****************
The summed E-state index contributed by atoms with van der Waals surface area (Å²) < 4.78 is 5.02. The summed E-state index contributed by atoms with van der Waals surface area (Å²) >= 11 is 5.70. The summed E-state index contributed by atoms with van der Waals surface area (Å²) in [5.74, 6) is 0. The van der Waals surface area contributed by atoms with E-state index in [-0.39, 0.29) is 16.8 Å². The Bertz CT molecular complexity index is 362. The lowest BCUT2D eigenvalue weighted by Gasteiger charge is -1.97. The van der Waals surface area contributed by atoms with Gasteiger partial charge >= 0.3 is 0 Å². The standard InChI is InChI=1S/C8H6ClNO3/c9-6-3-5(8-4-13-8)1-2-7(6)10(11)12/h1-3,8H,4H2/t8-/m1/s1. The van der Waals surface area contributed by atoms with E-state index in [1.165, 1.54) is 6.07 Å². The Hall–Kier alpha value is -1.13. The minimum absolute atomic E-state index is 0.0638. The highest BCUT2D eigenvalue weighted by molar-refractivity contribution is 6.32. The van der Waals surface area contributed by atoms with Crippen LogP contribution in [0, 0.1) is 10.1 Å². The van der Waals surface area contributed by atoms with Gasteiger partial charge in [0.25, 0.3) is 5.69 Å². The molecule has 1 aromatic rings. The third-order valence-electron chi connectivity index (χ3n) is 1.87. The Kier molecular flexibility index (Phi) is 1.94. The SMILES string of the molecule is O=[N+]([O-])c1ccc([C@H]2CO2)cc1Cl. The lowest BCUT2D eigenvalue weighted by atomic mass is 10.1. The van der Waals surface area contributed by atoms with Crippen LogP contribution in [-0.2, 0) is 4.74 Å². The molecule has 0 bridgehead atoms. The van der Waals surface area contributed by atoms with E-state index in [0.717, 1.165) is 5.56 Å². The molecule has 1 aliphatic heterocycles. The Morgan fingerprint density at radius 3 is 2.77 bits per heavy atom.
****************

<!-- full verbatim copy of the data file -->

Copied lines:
The summed E-state index contributed by atoms with van der Waals surface area (Å²) < 4.78 is 5.02. The summed E-state index contributed by atoms with van der Waals surface area (Å²) >= 11 is 5.70. The summed E-state index contributed by atoms with van der Waals surface area (Å²) in [5.74, 6) is 0. The van der Waals surface area contributed by atoms with E-state index in [-0.39, 0.29) is 16.8 Å². The Bertz CT molecular complexity index is 362. The lowest BCUT2D eigenvalue weighted by Gasteiger charge is -1.97. The van der Waals surface area contributed by atoms with Gasteiger partial charge >= 0.3 is 0 Å². The standard InChI is InChI=1S/C8H6ClNO3/c9-6-3-5(8-4-13-8)1-2-7(6)10(11)12/h1-3,8H,4H2/t8-/m1/s1. The van der Waals surface area contributed by atoms with E-state index in [1.165, 1.54) is 6.07 Å². The Hall–Kier alpha value is -1.13. The minimum absolute atomic E-state index is 0.0638. The highest BCUT2D eigenvalue weighted by molar-refractivity contribution is 6.32. The van der Waals surface area contributed by atoms with Crippen LogP contribution in [0, 0.1) is 10.1 Å². The van der Waals surface area contributed by atoms with Gasteiger partial charge in [0.25, 0.3) is 5.69 Å². The molecule has 1 aromatic rings. The third-order valence-electron chi connectivity index (χ3n) is 1.87. The Kier molecular flexibility index (Phi) is 1.94. The SMILES string of the molecule is O=[N+]([O-])c1ccc([C@H]2CO2)cc1Cl. The lowest BCUT2D eigenvalue weighted by atomic mass is 10.1. The van der Waals surface area contributed by atoms with Crippen LogP contribution in [-0.2, 0) is 4.74 Å². The molecule has 0 bridgehead atoms. The van der Waals surface area contributed by atoms with E-state index in [0.717, 1.165) is 5.56 Å². The molecule has 1 aliphatic heterocycles. The Morgan fingerprint density at radius 3 is 2.77 bits per heavy atom.